Once all the glue had dried I treated the main joints of the airframe to a hand brushed coat of dark grey acrylic paint which is useful as a form of soft filler and a means of highlighting any joints which are misaligned. All of the hand brushed paint was gently buffed away with sanding sticks so that any remaining areas of dark paint showed up areas where a touch of filler was needed. I had left off the large intake on the right hand cowl side to give clear access to the panel joints and it was then added.

The one piece vac canopy/windscreen proved to be an excellent fit. Moulded in a firm clear plastic it was easy enough to trim and my fear and dislike of vac canopies proved unfounded on this occasion. I now have a rather expensive unused spare canopy in the spares box.

A tapered seat head rest is provided among the etch parts. I copied this in plastic card painted it Dark Grey and carefully fixed inside the canopy frame with Humbrol ClearFix.

The canopy exterior was masked with the vinyl masks supplied. Suitably tidied and re-sanded the entire airframe was primed with Grey Auto Primer from a rattle can.


This was a good time to catch up on some sub-assemblies. Thankfully the gear legs can be assembled and painted separately and are a positive plug fit. They were finished in Grau 02, the wheel hubs Black and the tyres Tamiya XF-85 Rubber Black.

Next, the inevitable conundrum. Which Grey? AML recommend FS6122, Humbrol 125 and equivalents by Gunze Sangyo, Lifecolor and Agama. I spent a lot of time looking at images on the web and consulting a small book that I obtained from Czechoslovakia in the 1970s which has some exquisite side view water colour drawings of Czech military aircraft.

I settled for Tamiya XF-20 Medium Grey as “near enough for me”. The cockpit area was sprayed dark grey to give a dark finish to the canopy framing then the whole airframe was coated with Tamiya Ultra Fine White primer from a Rattle can. The Red areas to the nose and leading edges were sprayed in Tamiya XF-7 Flat Red using my trusty Iwata HP-C airbrush. The red areas were masked out using a separate set of masks from AML. The ones I used were intended for an S99.13/109G-10 but it was easy enough to mask off the nose section in straight lines of tape and the wing masks were common to the S-99 and 199. Subsequent to the build AML has issued a 199-specific set of masks.

The Medium Grey was built up in gentle misted coats. The airframe was sealed with two coats of Future/Klear applied with a No 5 paint brush, to provide a gloss base for the decals.

The decals were thin and required careful application but had good colour density. Each decal was carefully floated into place on a small puddle of Micro Set and gently pressed down with a paper towel. Left overnight to settle, the decals were sealed in with two further hand brushed coats of Future/Klear, then two finely misted airbrushed coats of Xtracrylix Flat varnish to provide a dull matted finish.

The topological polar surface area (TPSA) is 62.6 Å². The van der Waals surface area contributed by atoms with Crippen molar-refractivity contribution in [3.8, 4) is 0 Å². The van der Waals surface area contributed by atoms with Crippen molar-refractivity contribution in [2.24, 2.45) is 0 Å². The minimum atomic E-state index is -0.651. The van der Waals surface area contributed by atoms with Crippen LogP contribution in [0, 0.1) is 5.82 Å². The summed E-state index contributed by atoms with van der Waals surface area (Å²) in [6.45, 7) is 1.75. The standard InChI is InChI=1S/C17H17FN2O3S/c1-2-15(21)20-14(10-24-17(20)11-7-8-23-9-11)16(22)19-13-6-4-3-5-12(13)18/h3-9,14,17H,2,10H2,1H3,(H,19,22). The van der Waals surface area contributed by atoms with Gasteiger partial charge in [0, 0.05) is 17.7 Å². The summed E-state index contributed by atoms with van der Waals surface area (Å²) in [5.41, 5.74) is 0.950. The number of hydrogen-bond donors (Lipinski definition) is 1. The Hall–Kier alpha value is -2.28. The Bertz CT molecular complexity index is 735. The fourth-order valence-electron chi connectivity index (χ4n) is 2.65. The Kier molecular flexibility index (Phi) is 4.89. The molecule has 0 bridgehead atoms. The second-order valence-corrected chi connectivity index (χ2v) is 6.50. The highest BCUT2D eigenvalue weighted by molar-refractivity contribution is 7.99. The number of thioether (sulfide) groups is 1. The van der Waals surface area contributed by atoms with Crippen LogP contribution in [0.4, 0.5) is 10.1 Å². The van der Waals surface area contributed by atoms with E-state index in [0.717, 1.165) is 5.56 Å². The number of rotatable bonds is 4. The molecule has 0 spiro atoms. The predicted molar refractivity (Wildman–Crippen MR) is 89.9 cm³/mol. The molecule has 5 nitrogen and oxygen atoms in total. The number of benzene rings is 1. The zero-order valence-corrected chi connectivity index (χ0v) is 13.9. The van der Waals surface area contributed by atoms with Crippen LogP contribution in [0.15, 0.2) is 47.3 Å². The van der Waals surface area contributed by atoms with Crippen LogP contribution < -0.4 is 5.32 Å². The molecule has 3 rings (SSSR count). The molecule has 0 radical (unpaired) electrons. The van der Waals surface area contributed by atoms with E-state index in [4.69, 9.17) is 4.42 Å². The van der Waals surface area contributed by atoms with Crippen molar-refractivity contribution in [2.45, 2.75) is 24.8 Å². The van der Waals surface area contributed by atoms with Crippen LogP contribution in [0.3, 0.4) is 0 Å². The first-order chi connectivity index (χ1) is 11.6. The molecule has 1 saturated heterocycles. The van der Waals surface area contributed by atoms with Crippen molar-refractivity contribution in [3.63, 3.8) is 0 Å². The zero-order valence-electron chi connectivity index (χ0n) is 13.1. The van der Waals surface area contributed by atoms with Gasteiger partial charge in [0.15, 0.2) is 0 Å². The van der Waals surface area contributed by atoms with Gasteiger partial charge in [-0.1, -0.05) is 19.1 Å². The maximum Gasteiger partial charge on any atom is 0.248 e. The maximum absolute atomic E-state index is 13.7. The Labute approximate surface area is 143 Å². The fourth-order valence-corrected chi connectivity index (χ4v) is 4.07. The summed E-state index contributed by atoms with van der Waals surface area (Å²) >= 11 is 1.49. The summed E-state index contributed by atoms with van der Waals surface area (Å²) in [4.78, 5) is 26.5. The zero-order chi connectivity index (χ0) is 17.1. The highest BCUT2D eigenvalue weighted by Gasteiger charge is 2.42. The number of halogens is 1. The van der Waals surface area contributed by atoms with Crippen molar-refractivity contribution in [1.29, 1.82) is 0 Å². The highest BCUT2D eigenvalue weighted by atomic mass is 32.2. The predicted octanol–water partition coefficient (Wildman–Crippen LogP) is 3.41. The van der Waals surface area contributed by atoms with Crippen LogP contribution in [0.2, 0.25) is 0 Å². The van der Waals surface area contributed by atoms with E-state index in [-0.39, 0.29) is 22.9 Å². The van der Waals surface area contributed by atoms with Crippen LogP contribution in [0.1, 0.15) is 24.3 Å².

The gear legs were glued into positive locations on the wheel wells and although the gear doors proved to be a bit of a fiddle, they were eventually installed to my satisfaction. The build was completed with the installation of the aerials, aileron balances and tail wheel.


The total cost of around £50-00 is reasonable for a 1:32 fighter. The conversion set has just about everything you need. Many similar conversions provide a new nose formed from one hefty block of resin and it is to AML’s credit that they have formed the new nose from thin panels to make the whole thing more manageable.

The “bubble top 109 with civil registration” is certainly something a bit different and I am glad to have it in my collection.

This is the second such AML conversion that I have attempted and my conclusion remains the same. This is a package that has great potential for those who have more talent than I possess, yet is suitable for a first attempt at a conversion because the basic requirement is so simple – take a Revell 109, shorten the nose a bit, then add some well -crafted resin parts and follow a relatively simple paint scheme, especially if the overall Grau 02 option is chosen.

Highly recommended to all.


Messerschmitt Bf109 in Action. Squadron/Signal Publications no 57 by John R. Beaman Jr. 1983.

Letadla ceskoslovenskych pilotu I; by Vaclav Sorel and Jaroslav Velc. Published by Albatros, Prague 1979.

The internet.

Frank Reynolds

4 March 2019


Project courtesy of my wallet.